Corporate bonds are used by many companies to raise funding for large-scale projects - such as business expansion, takeovers, new premises or product development. They can be used to replace bank finance, or to provide long-term working capital.
The main features of a corporate bond are:
- the nominal value - the price at which the bonds are first sold on the market
- the interest rate paid to the bond owner - this is usually fixed
- the redemption date - when the nominal value of the bond must be repaid to the bond holder
Bonds can be sold on the open market to investment institutions or individual investors, or they can be placed privately. For more information, see advantages and disadvantages of raising finance through private placements.
If bonds are sold on the public market, they can be traded - similar to shares. Some corporate bonds are structured to be convertible, which means they can be exchanged for shares at some point in the future.
Advantages of issuing corporate bonds
Bonds can be a very flexible way of raising debt capital. They can be secured or unsecured, and you can decide what priority they take over other debts. They can also offer a way of stabilising your company's finances by having substantial debts on a fixed-rate interest. This offers some protection against variable interest rates or economic changes.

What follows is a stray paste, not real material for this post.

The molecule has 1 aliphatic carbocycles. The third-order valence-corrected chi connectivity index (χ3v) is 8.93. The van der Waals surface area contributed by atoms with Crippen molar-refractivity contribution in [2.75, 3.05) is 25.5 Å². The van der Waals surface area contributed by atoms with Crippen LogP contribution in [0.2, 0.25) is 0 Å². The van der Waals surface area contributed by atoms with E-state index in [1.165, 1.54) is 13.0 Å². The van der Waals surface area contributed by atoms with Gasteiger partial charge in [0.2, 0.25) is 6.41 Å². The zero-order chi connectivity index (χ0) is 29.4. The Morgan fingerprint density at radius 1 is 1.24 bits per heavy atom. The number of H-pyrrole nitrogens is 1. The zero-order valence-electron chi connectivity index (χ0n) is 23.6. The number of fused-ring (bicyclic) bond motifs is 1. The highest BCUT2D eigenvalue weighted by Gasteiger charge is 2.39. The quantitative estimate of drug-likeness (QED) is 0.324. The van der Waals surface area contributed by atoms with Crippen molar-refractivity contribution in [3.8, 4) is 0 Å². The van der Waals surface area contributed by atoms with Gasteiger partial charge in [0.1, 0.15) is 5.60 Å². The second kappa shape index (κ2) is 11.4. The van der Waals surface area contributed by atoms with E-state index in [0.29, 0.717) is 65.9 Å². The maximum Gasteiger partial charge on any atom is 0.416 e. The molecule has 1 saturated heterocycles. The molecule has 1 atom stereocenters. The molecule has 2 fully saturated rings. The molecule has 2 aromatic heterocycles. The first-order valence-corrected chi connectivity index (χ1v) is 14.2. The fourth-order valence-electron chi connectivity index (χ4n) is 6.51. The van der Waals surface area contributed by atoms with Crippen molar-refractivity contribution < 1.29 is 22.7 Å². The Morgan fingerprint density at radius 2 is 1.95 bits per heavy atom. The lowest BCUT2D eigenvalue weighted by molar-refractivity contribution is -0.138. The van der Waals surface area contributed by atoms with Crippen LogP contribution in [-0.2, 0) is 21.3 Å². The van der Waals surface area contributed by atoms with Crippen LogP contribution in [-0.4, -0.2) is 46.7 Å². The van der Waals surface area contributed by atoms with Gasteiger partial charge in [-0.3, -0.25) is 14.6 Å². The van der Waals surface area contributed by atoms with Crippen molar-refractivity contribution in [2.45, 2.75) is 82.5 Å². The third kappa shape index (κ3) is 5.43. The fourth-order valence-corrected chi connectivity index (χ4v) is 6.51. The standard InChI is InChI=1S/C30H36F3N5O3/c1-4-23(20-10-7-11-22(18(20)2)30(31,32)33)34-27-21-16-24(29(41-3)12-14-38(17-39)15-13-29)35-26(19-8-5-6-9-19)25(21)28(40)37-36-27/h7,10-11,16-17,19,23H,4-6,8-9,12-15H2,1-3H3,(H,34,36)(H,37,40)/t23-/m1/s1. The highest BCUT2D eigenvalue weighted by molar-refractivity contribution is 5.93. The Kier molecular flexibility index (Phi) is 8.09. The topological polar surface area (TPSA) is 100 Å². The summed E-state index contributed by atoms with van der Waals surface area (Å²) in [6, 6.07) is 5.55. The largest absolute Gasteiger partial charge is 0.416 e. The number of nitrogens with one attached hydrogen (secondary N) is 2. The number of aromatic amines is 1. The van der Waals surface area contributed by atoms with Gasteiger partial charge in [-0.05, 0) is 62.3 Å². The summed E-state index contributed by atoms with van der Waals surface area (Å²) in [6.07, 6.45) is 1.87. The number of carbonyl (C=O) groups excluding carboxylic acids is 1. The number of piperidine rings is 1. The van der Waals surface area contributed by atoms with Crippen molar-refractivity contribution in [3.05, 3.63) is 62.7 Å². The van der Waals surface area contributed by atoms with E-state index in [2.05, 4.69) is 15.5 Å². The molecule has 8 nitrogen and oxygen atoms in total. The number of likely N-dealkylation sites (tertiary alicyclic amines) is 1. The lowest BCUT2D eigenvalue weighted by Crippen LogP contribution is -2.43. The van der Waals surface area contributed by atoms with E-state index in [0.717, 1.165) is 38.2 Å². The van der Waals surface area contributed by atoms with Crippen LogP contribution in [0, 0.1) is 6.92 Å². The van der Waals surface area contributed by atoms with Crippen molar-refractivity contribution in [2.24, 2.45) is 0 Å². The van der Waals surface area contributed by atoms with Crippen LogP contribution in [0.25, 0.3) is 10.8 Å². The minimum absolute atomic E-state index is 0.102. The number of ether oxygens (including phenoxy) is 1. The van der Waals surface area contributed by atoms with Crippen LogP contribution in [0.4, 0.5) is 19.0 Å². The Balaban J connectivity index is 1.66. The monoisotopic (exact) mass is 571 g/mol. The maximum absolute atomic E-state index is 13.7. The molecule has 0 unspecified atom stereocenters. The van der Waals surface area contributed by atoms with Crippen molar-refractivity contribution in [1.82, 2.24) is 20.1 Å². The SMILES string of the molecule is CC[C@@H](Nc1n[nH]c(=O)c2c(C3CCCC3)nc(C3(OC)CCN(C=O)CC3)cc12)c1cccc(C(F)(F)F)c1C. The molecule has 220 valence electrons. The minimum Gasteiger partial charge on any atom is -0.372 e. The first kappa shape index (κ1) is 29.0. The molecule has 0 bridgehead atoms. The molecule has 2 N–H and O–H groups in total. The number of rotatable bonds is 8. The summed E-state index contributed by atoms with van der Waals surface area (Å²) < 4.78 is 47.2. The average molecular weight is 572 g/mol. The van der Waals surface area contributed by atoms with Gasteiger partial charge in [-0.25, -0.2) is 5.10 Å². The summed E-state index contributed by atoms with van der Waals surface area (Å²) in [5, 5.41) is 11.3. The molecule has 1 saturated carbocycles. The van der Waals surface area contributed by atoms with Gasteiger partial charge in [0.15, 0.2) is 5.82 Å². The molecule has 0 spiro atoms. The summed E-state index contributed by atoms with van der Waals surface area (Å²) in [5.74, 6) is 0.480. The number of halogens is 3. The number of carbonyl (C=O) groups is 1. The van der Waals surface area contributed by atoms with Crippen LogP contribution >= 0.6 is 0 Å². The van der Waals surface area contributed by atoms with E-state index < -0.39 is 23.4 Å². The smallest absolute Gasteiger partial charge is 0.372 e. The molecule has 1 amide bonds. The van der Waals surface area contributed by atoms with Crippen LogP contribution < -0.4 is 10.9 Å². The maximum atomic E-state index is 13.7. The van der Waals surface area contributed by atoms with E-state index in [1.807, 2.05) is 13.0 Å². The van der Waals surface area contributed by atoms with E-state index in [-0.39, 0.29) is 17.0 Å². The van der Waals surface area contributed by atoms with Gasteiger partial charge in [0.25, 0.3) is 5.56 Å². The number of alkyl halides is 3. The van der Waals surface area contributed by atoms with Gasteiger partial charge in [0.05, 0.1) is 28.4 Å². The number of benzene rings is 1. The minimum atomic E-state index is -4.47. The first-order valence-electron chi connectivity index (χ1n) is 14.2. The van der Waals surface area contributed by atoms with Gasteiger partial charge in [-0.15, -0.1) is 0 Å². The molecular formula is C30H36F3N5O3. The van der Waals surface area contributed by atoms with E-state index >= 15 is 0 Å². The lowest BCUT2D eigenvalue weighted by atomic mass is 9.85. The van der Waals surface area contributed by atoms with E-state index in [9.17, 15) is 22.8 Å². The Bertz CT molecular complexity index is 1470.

Other advantages of using bonds to raise long-term finance include:
- not diluting the value of existing shareholdings - unlike issuing additional shares
- enabling more cash to be retained in the business - because the redemption date for bonds can be several years after the issue date
Disadvantage of issuing corporate bonds
There are also some disadvantages to issuing bonds, including:
- regular interest payments to bondholders - though interest may be fixed, the interest will usually have to be paid even if you make a loss
- the potential for your business' share value to be reduced if your profits decline - this is because bond interest payments take precedence over dividends
- bondholder restrictions - because investors are locking up their money for a potentially long period of time, they can impose certain covenants or undertakings on your business operations and financial performance to limit their risk
- ongoing contact with investors can be somewhat limited so changes to terms and conditions or waivers can be more difficult to obtain compared to dealing with bank lenders, who tend to maintain a closer relationship
- having to comply with various listing rules in order to increase the tradability of the bonds listed on an exchange - particularly, an obligation to make information on the company publicly available at the issue stage and regularly during the life of the bond
Additionally, although it isn't a mandatory requirement, having a credit rating can help you launch a successful bond issue. However, this is time consuming and will be an added cost to issuing the bonds.